The Traveler’s Championship tees off officially on Thursday and the course is in perfect condition. That, however, was hardly the case last fall when the remnants of Hurricane Ida did incredible damage to the 13th hole.
It took a monumental effort to repair, and it wasn’t just the golf course maintenance crew. It was much more complicated than that.
The Department of Transportation (DOT) played a large role and the state needed to declare an emergency order to get this project done for this year’s tournament.
The destructive aftermath of Tropical Storm Ida left a gigantic sinkhole. Travelers Championship tournament director Nathan Grube couldn’t believe the damage when he saw the first photos.
“I was like, 'Oh what is that?' Then I looked and I was like, 'Wait a minute,' and I’m zooming in, and I’m like, 'that’s the 13th tee box I think,'” Grube said.
The damage was adjacent to hole 13’s par-5 fairway. Complicating matters were train tracks, directly over the hole, on state-controlled right-of-way property. The DOT needed to respond.
“When that washout happened, we sprang into action with an emergency declaration to get repair work started immediately,” said DOT spokesperson Josh Morgan.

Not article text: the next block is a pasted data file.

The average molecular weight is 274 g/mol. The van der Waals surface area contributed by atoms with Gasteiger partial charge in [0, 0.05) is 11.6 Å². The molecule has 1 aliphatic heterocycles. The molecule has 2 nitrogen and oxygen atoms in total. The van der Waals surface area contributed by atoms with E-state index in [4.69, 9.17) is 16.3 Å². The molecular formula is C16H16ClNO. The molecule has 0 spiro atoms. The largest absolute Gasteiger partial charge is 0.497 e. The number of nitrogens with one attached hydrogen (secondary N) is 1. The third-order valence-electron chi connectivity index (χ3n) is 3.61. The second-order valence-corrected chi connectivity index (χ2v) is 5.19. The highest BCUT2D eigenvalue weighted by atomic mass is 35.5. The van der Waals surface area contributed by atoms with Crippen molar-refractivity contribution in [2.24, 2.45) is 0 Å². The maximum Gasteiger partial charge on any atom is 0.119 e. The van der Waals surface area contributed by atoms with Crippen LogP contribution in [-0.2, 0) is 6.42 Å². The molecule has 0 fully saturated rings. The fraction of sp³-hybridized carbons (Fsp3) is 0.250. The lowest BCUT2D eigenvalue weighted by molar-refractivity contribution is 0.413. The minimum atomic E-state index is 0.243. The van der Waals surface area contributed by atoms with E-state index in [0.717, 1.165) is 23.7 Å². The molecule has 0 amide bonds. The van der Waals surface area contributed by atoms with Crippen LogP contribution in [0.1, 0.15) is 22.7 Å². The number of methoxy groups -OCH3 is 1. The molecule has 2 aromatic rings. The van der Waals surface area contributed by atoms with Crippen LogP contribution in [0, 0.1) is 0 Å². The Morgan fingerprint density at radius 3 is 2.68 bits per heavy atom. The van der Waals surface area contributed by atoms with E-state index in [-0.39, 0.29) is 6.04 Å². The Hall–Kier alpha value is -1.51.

The project was not easy as the hole below revealed an even bigger concern.
“Underneath that area was also the Buckeye pipeline supplying jet fuel up to Bradley airport,” Morgan said.
Tackling the project, O&G industries of Torrington was contracted and immediately assessed the situation.
“[The storm] left a hole with 40-foot vertical sides and it funneled down about 60 to 75 feet deep,” said project superintendent Pete Hinman.
Working seven days a week, the project took thousands of hours of labor and just as much landscape fill.
“You’re looking at a total of 18 to 19,000 yards of fill that went back into the hole,” Hinman said.
The project required extensive engineering and labor, but the hole was repaired by December. Grass and sod were planted in the spring, just in time to look perfect for this week’s tournament.
“When you look at the engineering project that the TPC, the state of Connecticut, and how they put that back together, that was amazing,” Grube said.
The project was funded by the state and cost about $5 million. In addition to repairs, additional drainage was engineered to help prevent similar future occurrences.
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